And so it is. Among Hartley’s 17 restored buildings, the standout is the 1837 Grecian Revival courthouse where the colonial past speaks to you, quite literally. As I move around, motion sensor-triggered voices narrate different episodes from the building’s past. Seated in the prisoners’ dock, I sample the view that the likes of bushranger Dan “Mad Dog” Morgan had, and then move on to the judges’ more lofty bench. I decline to serve time constrained in either the bleak, damp cells or the grim wooden stocks. “Adopting the position” on the Crown’s ergonomically designed, wooden flogging bench appeals even less.

No faux colonial theme park, Hartley village is the authentic past, from the intricate white sandstone altar of its St Bernard’s Catholic Church to the tumbledown tin-roofed Shamrock Inn. You can even book comfortable overnight accommodation here at the Presbytery or Old Trahlee cottage.

Cinnabar Kitchen in Blackheath.
Cinnabar Kitchen in Blackheath.

Winding up Victoria Pass to the top of the divide, I head to Blackheath’s Cinnabar Kitchen restaurant to meet an old friend, local writer Julie Miller. What follows is a long, discursive journey into dishes from around the globe. After all, the restaurant’s motto is “Travel the world in one night”.

We trawl the menu temptations – wild scallops tartare, tempura tiger prawns, sizzling Jamaican spiced prawn pot and Ethiopian blackened berbere spiced chicken, and further exotics – before deferring to the guidance of co-chef and co-owner Mary-Jane Craig. She explains that when she and partner Corinne Evatt, veterans of the Blue Mountains culinary scene, opened the licensed, 30-seat eatery five years ago, it was with a vision that their changing menu would be “the culmination of everything we loved”.

Dishes at Cinnabar Kitchen.
Dishes at Cinnabar Kitchen.

Which it is, from a kick-starter elderflower martini and the geo-roaming wine list to the eclectic main events. Not to mention the restaurant’s intimate cinnabar-red decor. Having travelled the world in at least six shared dishes accompanied by a terrific regional Darragh cab sav merlot, we bring it all back home with dessert – lemon curd meringue for my companion and a tangy-sweet apple (local, of course) crumble for me.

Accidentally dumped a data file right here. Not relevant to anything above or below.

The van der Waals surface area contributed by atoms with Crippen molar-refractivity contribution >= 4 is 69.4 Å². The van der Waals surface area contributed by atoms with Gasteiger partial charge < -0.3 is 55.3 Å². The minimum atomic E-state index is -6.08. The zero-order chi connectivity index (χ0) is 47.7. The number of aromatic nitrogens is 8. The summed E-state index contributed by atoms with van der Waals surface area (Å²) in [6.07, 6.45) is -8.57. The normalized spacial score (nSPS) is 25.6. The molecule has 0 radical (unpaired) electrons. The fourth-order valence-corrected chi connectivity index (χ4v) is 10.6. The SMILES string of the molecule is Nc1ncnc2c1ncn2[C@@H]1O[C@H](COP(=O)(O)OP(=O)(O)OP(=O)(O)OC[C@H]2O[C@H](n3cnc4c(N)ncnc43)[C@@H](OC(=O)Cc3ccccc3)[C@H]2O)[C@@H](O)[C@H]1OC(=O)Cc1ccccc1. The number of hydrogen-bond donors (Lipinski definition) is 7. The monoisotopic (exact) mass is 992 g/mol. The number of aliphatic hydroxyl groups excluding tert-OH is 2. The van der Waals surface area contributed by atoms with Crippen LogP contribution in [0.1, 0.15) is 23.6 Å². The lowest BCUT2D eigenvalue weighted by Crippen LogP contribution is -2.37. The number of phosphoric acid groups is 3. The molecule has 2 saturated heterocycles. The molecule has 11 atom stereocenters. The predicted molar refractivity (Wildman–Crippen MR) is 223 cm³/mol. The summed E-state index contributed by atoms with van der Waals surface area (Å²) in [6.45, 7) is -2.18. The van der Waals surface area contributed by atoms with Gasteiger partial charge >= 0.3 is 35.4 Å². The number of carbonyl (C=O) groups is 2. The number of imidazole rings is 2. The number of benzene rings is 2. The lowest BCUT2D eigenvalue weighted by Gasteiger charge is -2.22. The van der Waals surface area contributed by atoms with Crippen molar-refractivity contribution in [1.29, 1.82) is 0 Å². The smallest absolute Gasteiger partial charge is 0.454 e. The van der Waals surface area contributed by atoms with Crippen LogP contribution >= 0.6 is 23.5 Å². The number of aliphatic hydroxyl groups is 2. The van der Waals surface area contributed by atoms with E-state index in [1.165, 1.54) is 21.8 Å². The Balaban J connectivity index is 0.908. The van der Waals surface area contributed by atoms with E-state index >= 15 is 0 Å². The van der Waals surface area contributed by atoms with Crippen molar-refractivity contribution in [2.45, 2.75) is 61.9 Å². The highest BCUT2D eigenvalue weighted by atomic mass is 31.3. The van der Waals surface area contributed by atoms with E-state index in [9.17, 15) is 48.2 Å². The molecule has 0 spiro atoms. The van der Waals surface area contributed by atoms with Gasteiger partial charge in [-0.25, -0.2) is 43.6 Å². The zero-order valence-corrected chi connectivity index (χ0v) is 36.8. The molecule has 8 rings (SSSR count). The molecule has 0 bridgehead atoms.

The Blue Mountains were already ancient when Arizona’s Grand Canyon was just a wrinkle on North America’s brow. While you’re in this 100 million-year old neighbourhood, take time to check its collection of leaps, lookouts and lookdowns — Evans, Govetts, Perrys and the like. At any one you’re perched vertiginously atop a long-drop escarpment of honeycomb sandstone and surveying the endless wilderness of ancient Gondwana. Better still, venture down a cliff path or rock-hewn stairway to bushwalk for hours or days through this World Heritage wonder at Sydney’s backdoor.

Meanwhile back at the cabin, if you’re inclined to less strenuous ambles, the Logan Brae folk will pack a picnic basket that caters to your diet, plus plates, cutlery, champagne and picnic rug. Alternatively, opt for the great indoors and book a massage or beauty session. Bypassing these add-ons, I take a last scan across the Kanimbla Valley, its distant farms, sunlit clearings and stands of windbreak cypress. Mists still drift in the hollows. Some places are enough in themselves.

In the know

Logan Brae Retreats is at Mt Kanimbla, 32km northwest of Katoomba via the Great Western Highway. It offers three one-bedroom cabins and one two-bedroom; Woodlands Cabin from $795 a night with seasonal variations.

Cinnabar Kitchen is at 246 Great Western Highway, Blackheath. Open Wednesday to Saturday from 5.30pm. Minimum food charge per person $68. No BYO.

Hartley Historic Site is managed by NSW National Parks & Wildlife Service. Self-guided tours cost $8.80 and the visitor centre is open 10am-3.30pm, Tuesday to Sunday.

John Borthwick was a guest of Logan Brae Retreats and Blue Mountains Tourism.